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Volume 36, Number 1, January-February, 2002

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X-Amp™, A New 45-dB, 500-MHz Variable-Gain Amplifier (VGA) Simplifies Adaptive Receiver Designs
By Eric J Newman (eric.newman@analog.com)

Introduction
Wireless communications equipment design usually starts with strategic signal-chain definition and analysis. Noise Figure (NF), linearity, distortion, and dynamic range all need to be considered at an early stage in the product development cycle to properly identify component specifications for each element in the signal path. Signal-chain budget analysis allows designers to quickly select components, analyze, and compare the performance of design architectures being considered. The challenge is greater in mobile communications systems, where special attention needs to be focused on the spectral selectivity, linearity and noise mechanisms associated with RF and IF signal blocks.

Receivers can be designed to provide adaptive sensitivity to incoming signal strength by employing variable gain at the lower IF frequencies, where it is easier to manipulate the signal of interest. Most spectral grooming (frequency shaping and filtering) tends to be implemented at the lower IF frequencies where very narrow-band pass filters can be easily realized through the use of SAW devices, crystals, and passive lumped-element RLC filter networks. After precise channel selection, automatic gain-control (AGC) circuitry can be employed to scale the received signal to a desired level. The use of AGC yields a receiver design whose sensitivity varies, based on received signal strength. Adaptive sensitivity reduces the effects of distance inherent in fading-channel mobile environments. High-performance variable-gain amplifiers are often necessary to provide the needed dynamic range and noise performance.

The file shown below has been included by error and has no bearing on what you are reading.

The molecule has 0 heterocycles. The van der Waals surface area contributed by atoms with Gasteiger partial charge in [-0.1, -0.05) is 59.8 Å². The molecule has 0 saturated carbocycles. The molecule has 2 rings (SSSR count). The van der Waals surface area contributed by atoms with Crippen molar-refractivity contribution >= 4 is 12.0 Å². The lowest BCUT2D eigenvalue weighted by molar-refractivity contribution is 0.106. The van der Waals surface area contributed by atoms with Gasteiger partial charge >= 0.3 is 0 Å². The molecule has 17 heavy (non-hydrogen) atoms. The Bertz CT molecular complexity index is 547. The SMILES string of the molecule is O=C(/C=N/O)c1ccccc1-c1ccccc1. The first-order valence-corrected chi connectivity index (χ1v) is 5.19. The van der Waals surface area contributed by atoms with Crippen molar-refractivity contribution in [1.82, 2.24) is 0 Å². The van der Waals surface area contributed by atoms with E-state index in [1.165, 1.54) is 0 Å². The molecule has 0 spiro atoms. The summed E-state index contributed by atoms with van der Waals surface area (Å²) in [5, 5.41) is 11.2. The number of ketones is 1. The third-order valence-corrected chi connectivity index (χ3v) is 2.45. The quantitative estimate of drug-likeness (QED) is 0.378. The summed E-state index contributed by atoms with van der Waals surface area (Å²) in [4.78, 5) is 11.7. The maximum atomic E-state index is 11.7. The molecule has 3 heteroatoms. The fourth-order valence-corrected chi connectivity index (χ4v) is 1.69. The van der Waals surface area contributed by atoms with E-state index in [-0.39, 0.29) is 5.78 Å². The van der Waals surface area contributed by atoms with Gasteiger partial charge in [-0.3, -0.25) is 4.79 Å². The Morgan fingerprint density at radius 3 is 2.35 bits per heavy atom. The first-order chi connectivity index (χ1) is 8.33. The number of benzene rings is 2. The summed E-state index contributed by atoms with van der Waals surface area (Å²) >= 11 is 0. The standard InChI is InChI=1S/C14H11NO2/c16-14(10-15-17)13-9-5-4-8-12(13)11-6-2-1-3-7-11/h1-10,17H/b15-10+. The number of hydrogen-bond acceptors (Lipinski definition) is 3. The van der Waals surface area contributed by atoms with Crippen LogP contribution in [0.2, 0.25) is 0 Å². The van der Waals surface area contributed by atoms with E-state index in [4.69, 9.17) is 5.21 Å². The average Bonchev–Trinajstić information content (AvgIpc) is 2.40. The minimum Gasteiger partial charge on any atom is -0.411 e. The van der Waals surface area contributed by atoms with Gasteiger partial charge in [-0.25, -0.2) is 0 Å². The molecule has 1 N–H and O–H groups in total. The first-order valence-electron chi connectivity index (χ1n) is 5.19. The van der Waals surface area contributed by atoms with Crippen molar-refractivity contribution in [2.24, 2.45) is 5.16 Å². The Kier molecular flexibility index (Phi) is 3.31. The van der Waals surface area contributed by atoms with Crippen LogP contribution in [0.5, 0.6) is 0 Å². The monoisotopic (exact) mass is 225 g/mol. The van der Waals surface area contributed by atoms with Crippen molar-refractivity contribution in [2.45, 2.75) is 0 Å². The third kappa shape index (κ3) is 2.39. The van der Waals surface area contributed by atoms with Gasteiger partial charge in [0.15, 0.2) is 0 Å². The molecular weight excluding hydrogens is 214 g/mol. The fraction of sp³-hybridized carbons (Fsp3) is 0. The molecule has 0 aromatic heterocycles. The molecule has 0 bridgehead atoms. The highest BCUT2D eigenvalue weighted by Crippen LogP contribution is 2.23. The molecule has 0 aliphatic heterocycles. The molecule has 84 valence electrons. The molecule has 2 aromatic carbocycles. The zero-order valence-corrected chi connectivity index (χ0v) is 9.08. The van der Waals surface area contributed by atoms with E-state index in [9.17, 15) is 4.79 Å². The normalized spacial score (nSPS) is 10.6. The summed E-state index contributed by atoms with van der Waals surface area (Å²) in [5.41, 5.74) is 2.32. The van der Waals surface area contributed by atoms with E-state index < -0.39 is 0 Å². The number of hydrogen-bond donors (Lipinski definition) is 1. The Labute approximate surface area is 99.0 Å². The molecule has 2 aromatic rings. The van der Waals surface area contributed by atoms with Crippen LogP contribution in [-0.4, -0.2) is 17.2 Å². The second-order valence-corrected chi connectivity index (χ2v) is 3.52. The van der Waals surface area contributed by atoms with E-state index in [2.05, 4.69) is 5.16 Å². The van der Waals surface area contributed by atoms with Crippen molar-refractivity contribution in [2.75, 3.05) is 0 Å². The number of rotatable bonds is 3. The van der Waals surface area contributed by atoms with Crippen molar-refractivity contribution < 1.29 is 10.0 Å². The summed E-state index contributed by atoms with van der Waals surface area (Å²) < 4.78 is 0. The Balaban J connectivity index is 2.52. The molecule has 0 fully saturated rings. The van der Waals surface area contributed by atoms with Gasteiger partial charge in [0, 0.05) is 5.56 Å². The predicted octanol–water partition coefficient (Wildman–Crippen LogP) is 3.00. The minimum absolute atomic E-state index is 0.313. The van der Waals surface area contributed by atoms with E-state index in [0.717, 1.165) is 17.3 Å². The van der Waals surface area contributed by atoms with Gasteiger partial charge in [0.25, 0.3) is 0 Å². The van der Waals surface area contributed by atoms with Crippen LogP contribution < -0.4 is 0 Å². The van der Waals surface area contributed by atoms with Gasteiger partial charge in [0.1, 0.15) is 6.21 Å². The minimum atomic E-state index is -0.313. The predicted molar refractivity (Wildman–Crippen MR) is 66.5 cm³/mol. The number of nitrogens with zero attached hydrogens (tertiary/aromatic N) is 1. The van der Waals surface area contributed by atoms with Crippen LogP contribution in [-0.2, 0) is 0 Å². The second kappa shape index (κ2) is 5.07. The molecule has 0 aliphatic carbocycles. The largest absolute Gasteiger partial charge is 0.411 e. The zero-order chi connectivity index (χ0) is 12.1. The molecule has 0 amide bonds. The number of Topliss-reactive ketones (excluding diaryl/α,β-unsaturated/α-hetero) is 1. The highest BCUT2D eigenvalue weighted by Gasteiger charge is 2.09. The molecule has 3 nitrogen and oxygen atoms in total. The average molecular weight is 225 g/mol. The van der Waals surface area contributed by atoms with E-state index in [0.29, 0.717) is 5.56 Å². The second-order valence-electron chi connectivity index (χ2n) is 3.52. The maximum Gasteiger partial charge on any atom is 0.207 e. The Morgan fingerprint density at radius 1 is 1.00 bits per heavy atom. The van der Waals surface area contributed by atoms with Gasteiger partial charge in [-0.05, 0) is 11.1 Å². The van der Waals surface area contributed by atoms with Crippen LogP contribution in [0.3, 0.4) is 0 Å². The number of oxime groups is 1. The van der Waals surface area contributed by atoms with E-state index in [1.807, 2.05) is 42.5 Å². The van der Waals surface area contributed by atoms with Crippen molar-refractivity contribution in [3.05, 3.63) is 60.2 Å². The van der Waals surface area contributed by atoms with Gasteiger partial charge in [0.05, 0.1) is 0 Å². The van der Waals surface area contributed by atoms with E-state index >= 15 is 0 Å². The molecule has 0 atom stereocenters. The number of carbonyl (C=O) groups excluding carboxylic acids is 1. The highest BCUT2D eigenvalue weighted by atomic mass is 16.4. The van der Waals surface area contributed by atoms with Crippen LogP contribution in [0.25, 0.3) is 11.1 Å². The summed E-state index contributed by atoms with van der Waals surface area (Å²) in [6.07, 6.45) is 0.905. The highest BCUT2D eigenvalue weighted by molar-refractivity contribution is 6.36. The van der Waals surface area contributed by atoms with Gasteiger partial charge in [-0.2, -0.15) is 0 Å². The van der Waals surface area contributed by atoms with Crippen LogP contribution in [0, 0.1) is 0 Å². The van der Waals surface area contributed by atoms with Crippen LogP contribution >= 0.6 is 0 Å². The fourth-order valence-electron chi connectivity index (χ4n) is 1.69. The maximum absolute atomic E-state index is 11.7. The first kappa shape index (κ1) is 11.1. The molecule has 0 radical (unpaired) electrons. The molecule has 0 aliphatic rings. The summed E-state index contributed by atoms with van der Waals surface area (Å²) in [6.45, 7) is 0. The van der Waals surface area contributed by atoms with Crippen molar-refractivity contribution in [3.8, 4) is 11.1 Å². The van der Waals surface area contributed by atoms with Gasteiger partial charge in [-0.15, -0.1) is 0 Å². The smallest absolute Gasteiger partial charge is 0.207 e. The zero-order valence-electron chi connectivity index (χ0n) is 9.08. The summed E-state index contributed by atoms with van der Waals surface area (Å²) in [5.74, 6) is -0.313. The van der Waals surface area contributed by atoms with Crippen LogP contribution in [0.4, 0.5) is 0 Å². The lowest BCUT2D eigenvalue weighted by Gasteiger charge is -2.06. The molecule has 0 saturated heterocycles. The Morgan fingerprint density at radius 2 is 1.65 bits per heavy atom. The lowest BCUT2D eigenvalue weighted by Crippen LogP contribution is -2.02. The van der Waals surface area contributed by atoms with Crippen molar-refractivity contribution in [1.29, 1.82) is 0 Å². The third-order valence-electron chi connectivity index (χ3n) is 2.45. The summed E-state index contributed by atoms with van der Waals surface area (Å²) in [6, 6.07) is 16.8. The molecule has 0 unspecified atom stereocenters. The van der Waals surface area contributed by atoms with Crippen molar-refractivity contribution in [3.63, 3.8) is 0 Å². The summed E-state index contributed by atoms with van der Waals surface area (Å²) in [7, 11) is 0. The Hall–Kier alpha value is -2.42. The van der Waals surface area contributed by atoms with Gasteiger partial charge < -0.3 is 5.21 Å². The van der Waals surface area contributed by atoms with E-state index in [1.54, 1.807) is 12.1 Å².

Background
Variable gain amplifiers (VGAs) have been used in a variety of remote sensing and communications equipment for more than a half-century. Applications ranging from ultrasound, radar, lidar to wireless communications—and even speech analysis—have utilized variable gain in an attempt to enhance dynamic performance. Early designs achieved gain selection by switching-in fixed gain amplifier stages to adjust receiver sensitivity in a binary fashion. Later implementations used step attenuators followed by fixed-gain amplifiers to achieve a wider range of discrete gain control. Modern designs achieve continuous voltage-controlled gain, using analog techniques, by such means as voltage-variable attenuators (VVAs), analog multipliers and gain interpolators.

Figure 1

Figure 1. Typical variable-gain architectures.